Romania’s public budget revision, which is reportedly under debate with the Government’s social partners, could envisage a deficit of 4.1% to 4.3% of GDP for this year, according to HotNews.ro, quoting sources within the Finance Ministry.
Prime minister Ludovic Orban confirmed that revising the budget planning "is extremely difficult" since the past Government’s budget execution has left the public finances in dire situation.
The emergency ordinance (OUG) including the revision should be completed by Tuesday evening and will be approved by the end of this week, PM Orban said on Monday, November 25.
The resources will be directed to cover the most urgent needs first: wages, social benefits and the funds needed by local administration for current expenditures. Then, the Government will earmark part of what is left for disbursing VAT owed by the state to companies, as the former cabinet has delayed such payments.
Finally, the money owed to companies for the medical leaves will also be covered. The National Health Insurance House (CNAS) has been disbursing the money owed to companies for medical leaves with a delay of 11 months.
The money left will be used to pay for some of the projects financed under various government-funded investment projects such as the National Programe for Local Development (PNDL).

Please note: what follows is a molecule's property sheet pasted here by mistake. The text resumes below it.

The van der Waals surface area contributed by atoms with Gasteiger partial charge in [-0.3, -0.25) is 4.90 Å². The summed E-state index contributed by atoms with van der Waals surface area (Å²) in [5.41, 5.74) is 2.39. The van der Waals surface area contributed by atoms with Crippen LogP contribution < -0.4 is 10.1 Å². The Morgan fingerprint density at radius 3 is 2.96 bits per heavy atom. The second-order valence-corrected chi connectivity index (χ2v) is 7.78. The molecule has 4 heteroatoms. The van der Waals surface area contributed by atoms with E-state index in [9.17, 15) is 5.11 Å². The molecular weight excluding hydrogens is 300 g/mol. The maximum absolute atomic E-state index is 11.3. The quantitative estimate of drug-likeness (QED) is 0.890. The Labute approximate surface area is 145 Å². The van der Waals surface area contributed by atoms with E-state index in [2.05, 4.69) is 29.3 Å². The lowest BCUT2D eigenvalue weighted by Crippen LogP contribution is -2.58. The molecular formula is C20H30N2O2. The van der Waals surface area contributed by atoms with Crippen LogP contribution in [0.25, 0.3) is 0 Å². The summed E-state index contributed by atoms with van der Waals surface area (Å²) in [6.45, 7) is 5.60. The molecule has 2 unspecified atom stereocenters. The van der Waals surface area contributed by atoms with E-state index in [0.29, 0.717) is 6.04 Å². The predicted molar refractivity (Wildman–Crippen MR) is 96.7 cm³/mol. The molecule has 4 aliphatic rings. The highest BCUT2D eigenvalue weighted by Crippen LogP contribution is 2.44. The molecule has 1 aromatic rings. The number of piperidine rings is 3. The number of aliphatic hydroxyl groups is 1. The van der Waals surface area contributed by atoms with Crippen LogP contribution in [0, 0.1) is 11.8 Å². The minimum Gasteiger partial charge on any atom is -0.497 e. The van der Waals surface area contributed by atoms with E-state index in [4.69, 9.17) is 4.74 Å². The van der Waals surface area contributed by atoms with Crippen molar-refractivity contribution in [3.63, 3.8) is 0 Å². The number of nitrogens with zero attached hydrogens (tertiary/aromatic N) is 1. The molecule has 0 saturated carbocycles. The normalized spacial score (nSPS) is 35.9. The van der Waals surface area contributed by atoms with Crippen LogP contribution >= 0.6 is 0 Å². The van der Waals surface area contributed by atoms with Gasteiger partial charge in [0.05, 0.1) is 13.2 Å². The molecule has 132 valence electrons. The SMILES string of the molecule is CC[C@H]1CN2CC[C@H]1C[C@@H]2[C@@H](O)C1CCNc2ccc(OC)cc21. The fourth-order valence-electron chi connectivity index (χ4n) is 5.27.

As regards the specific re-allocation of funds, Realitatea Plus quoted by Adevarul daily confirmed that money would be moved from the Ministries of Education (RON 2 billion), Internal Affairs (RON 1.2 bln), Transport and Agriculture (RON 1 bln each) and will be reassigned to the Ministries of Labor (RON 4 bln), Health (RON 3 bln), and Regional Development (RON 1.8 bln).
Romania’s GDP is estimated around RON 1,000 bln (EUR 220 bln) this year. Part of the resources, to cover the difference between the 2.76% of GDP target deficit and the 4.1%0-4.3% revised deficit (some EUR 3.3 bln in total) will have to come from the Government’s buffer at the Treasury - a move likely to push up the cost of public borrowing.
Romania’s Government has been paying back the VAT to companies with an average delay of “perhaps more than 90 days” and...